Last month, Fannie Mae announced the launch of a “Single-Family Social Bond Framework,” a set of criteria used to create a financial product they call a Social MBS. This is marketing to investors, letting them know that they can feel good about putting their money where their heart is. By investing in Fannie Mae’s Social MBS, investors are helping allocate more credit in support of affordable housing so that “more people have better access to credit.” Fannie Mae’s marketing suggests they are working on the challenges of the housing market, especially those challenges “that disproportionately burden lower- and moderate-income borrowers and renters.”

This is the kind of thing you’d see in a Super Bowl commercial, complete with a compelling profile of the family being assisted by Fannie Mae’s lending program. It is also the kind of marketing that soothes the concerns of many housing advocates, just enough to keep the focus elsewhere (like those greedy developers). Show me the numbers, Fannie Mae, and they responded with a Social Index Score that does just that. It’s great marketing.

Once again, in the name of having more people take on more debt to pay more money for more homes, Fannie Mae is lowering down payments and extending loans to people with little to no equity and marginal credit scores.

If this seems insane, it is, but understand that 2008 wasn’t the first time we tried this. It was just the biggest bubble this set of strategies had created. That is, the biggest bubble up to that point. Here’s the Case Shiller Index as of the end of 2022.

Want a real commercial—not the kind you’ll see during the Super Bowl, but the kind experienced in cities all across North America?

In Detroit, there is a house occupied by a family paying rent to a landlord. That landlord acquired the house through the tax foreclosure process. The landlord may have paid $15,000 for it at a tax auction; the family now pays $700 a month to live there. It is likely that the same family paying rent now was living there when the prior landlord—whose business plan included not paying their taxes—defaulted and lost the home in tax foreclosure, a process that takes five years in Michigan (in this instance, not paying your taxes for five years is simply a wise business strategy).

Take the $15,000 purchase price and divide by $700 per month in rent. That’s a tad more than 21 months, less than two years. The family living in that house could have owned it outright in less than two years had they been the ones to purchase it. So, why didn’t they?

The answer is simple: there is no financial product to facilitate that transaction. Fannie Mae, despite the marketing of a Social Good MBS, is not going to purchase that mortgage. The margins are just too small. They won’t purchase it and so nobody originates it; that’s how vertically oriented local banks are. There are hundreds of thousands, perhaps millions, of these transactions that could happen—all of them profitable and socially beneficial—but Fannie Mae has no real financial incentive to bundle them up, securitize them, and create a secondary market for their purchase. So, they don’t happen.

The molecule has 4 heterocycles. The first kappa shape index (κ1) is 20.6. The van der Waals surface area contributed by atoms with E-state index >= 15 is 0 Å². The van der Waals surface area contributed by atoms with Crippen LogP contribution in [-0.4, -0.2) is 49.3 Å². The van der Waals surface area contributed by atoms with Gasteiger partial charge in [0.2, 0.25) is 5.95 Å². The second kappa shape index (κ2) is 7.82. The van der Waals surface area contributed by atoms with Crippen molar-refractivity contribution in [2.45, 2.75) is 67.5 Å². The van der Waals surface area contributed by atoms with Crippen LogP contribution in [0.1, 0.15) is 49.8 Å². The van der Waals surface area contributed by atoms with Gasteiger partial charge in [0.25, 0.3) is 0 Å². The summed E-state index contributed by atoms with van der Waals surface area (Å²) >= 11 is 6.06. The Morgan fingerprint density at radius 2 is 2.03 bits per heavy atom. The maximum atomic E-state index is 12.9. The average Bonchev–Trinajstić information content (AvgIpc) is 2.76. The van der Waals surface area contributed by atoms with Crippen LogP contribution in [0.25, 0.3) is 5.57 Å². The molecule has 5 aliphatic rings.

And not only are the margins too small, a proliferation of this product (an entry-level housing product at a much lower price point) undermines the entire foundation of housing finance and, by extension, the entire foundation of our banking system (because securitized mortgages make up such a large percentage of bank reserves). It undermines everything, because such a broadly affordable product will slow, perhaps even reverse, housing price appreciation. That is also bad for Fannie Mae.

Fannie Mae, and all the other purveyors of centralized capital, are not interested in pursuing strategies that make housing broadly affordable. In fact, they will oppose any policy that actually makes prices go down. They are happy to provide more loans to more people, to increase the amount of debt we consume as a society, because that makes housing prices go up, which is what centralized capital requires.

And they are happy to listen to the housing advocacy conversation, if only to discern just how to market their financial products in the most socially affirming way possible.

This whole thing won’t change until that Detroit family can easily finance the $15,000 foreclosed home they are paying rent on, a transaction that requires less capital than most auto loans. This is not a liquidity problem. It won’t be solved by lowering interest rates or printing more money. It can’t be fixed by originating more mortgages to securitize, by lowering down payments, or by extending terms to riskier borrowers.

This is a structural problem. It is the result of a social, political, financial system that is centralized and top down. The next Strong Towns book, Escaping the Housing Trap, comes out on April 23. With it comes a transformative conversation about the power of bottom-up action to change the way housing is done in North America.